US employers are sometimes required for diversity purposes to collect data regarding the race and ethnicity of their employees. However, collection of such “sensitive” data may infringe EU data protection laws under Article 8 of the EU Data Protection Directive. This blog post is designed to provide some basic information about Article 8 and its exceptions. It relates only to the collection of sensitive data from EU-based employees and does not address cross-border data transfer issues.
Article 8 provides that Member States shall prohibit the processing of personal data revealing racial or ethnic origin, political opinions, religious or philosophical beliefs, or trade-union membership, and data concerning health or sex life.
Article 8 is subject to exceptions if one of the following conditions is met:
a. the employee or “data subject” has given his explicit consent to the data collection (although some EU Member States do not recognize consent as a valid exception);
b. processing of sensitive data is necessary to satisfy employment law obligations and is authorized by national law, as long as the employer maintains adequate safeguards;
c. the data subject is physically or legally incapable of giving his consent, but processing is necessary to protect his or another’s vital interests;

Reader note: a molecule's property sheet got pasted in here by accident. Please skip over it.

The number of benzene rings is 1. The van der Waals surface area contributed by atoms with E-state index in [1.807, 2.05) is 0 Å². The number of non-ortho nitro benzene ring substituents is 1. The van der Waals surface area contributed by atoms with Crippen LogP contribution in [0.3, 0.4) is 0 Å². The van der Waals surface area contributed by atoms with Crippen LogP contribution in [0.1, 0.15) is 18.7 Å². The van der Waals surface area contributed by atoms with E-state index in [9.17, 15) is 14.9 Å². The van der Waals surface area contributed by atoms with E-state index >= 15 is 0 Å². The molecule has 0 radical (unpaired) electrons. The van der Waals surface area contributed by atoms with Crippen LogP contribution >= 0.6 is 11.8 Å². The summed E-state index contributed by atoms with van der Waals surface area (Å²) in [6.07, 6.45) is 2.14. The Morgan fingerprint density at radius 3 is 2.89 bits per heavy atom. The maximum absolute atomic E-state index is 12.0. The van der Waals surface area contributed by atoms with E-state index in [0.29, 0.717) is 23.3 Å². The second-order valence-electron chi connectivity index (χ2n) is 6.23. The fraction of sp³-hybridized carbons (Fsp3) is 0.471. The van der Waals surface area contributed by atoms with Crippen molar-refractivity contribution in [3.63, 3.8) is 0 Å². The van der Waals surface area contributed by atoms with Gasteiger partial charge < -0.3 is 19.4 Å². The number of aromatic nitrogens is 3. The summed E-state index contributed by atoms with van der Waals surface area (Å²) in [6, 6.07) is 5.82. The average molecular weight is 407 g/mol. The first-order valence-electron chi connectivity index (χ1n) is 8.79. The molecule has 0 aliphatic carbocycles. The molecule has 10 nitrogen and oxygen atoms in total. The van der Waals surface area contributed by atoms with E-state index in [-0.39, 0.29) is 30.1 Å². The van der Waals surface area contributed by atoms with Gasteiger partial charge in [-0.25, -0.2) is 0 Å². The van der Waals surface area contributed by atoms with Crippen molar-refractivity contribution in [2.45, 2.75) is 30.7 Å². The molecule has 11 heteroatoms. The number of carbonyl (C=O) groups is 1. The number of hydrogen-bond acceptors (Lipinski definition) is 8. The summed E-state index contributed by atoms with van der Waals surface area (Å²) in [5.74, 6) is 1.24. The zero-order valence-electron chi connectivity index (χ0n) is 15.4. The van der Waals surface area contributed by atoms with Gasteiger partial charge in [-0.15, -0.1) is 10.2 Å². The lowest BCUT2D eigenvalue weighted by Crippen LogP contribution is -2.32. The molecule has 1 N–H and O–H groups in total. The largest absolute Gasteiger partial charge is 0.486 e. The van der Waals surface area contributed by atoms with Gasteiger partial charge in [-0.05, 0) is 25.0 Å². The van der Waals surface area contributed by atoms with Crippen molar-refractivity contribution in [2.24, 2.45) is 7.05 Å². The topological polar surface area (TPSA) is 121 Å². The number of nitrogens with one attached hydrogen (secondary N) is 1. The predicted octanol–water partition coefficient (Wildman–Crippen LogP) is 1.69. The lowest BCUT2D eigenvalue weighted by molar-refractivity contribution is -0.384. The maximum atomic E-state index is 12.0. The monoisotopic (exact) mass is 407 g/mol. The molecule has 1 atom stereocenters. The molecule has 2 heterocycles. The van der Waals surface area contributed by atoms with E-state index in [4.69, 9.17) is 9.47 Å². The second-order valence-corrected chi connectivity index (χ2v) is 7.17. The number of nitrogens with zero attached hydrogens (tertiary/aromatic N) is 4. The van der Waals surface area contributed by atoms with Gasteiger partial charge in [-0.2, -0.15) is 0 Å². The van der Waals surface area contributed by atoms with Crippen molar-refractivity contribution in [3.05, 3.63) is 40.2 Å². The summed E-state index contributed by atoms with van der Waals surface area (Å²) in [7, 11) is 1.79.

d. processing is in furtherance of legitimate activities of a foundation, association or any other non-profit organization involved in political, philosophical, religious or trade-union activities, if processing is secure, limited to such an organization’s members or certain individuals connected to the organization, and the data subject consents to the disclosure to any third parties; or
e. the processing relates to publicly known personal data or is necessary for the establishment, exercise or defense of legal claims.
However, the EU Directive offers only a legal framework and it is incumbent upon the EU Member States to implement and adapt the Directive in their local laws. Generally speaking, these exceptions to Article 8 are very narrowly construed by the EU Member States.
For example, the French Data Protection Agency found in its recommendation regarding diversity published on May 16, 2007 that an employee is not in a position to provide genuine consent given the nature of the employer/employee relationship, i.e., the perceived inequality of bargaining power between the two. Therefore, employers should not rely on the data subject’s consent as sufficient to allow for the collection of sensitive data. A company found to be in violation of the law could be subject to criminal sanctions.
The French Data Protection Agency has recently issued guidelines indicating that a company that intends to measure diversity should use an independent specialized company. This would ensure that:
Ø the processing is realized in a confidential framework (i.e., limited number of persons will have access to the information in a secure environment);
Ø the outcome of the inquiry will be delivered in an anonymized form; and
Ø the data collected will be erased at the end of the inquiry, or archived in a manner such that confidentiality will be preserved.
The French Data Protection Agency also has indicated, among other things, that data subjects should be duly informed of the end-purpose of the inquiry; the recipients of the data; the compulsory or optional nature of the responses; their right to oppose the inquiry; and their right to access and rectify the data.